Don’t Be Hasty: Get A Surveyor
Hiring a professional surveyor before you buy could be the most important decision you'll make. Don't be hasty, get a surveyor.
When it comes to boats, Peter Berman is no novice. The author of Outfitting the Offshore Cruising Sailboat, Berman has 45 years of cruising experience in nearly a dozen vessels of different types. Last fall, he was in the market for a boat when he found a midsize cruiser from a well-known manufacturer that was advertised as an “outstanding value, in very good condition.” The broker provided a detailed year-old “insurance survey” that found the boat in well-above-average condition, without any deficiencies. The engine had low hours and the boat had been kept under cover. The boat looked lightly used, appeared to have been well taken care of, and the price was terrific — Berman was eager to go ahead. You might think that someone with his vast boat-buying experience wouldn’t think twice about closing the deal right then, but before going any further, he hired his own marine surveyor — this one a member of the Society of Accredited Marine Surveyors (SAMS) — and an engine surveyor.
When the boat was hauled, the surveyor found massive electrolysis of the underwater running gear, severe blistering over a third of the hull, no bonding system, and some 60 other deficiencies. When the engine surveyor tried to run the engine, it overheated, and the generator and thrusters didn’t work right. Disappointed, yet grateful, Berman passed on the boat. “At day’s end, the money spent by having both engine and hull surveys were well-spent, even for an experienced old hand,” said Berman.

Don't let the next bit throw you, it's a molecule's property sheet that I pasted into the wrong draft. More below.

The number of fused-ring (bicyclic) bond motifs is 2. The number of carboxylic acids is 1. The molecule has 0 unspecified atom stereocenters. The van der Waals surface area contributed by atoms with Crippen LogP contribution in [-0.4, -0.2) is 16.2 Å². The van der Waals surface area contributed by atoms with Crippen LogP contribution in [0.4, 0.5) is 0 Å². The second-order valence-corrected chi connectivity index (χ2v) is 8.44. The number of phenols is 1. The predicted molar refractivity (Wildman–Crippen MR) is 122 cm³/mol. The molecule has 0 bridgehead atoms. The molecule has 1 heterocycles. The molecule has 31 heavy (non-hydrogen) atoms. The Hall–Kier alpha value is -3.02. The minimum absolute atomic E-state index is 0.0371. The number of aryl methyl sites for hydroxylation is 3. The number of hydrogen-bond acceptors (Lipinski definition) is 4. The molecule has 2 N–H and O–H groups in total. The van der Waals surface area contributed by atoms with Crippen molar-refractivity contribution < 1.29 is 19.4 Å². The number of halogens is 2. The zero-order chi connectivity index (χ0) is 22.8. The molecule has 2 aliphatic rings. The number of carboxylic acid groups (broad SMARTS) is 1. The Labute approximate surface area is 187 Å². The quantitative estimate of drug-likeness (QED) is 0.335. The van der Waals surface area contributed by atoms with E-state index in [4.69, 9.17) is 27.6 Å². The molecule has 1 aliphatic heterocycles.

Boat brokers often say that a boat’s cosmetics — and buyers’ emotions — are what sell it. If Berman had bought that boat based on his own reactions, he would have ended up with huge headaches and a lot of repair costs. But he was experienced enough to know how important an informed, professional opinion is when making a big-dollar decision when your heart is already engaged. Here’s how to avoid ending up with just a pretty boat — and a lot of regrets.
Get A Survey
It’s easy to fall in love with an appealing sheer line, shimmering gelcoat, and gleaming teak, but this is not a time to let your heart guide you; you need an objective marine survey to avoid buying with rose-colored sunglasses on. A marine survey is an independent evaluation of a boat’s condition and value, performed by a qualified inspector who has no stake in the outcome. In fact, even experienced surveyors will usually hire a fellow professional to do the survey on a boat they’re considering, in order to keep emotion out of the equation. During the recent economic downturn, many boats sat unused and had minimal maintenance. Now that these boats are beginning to sell again, a professional evaluation, devoid of the excitement of boat-buying, is even more critical. Here’s what a good survey provides: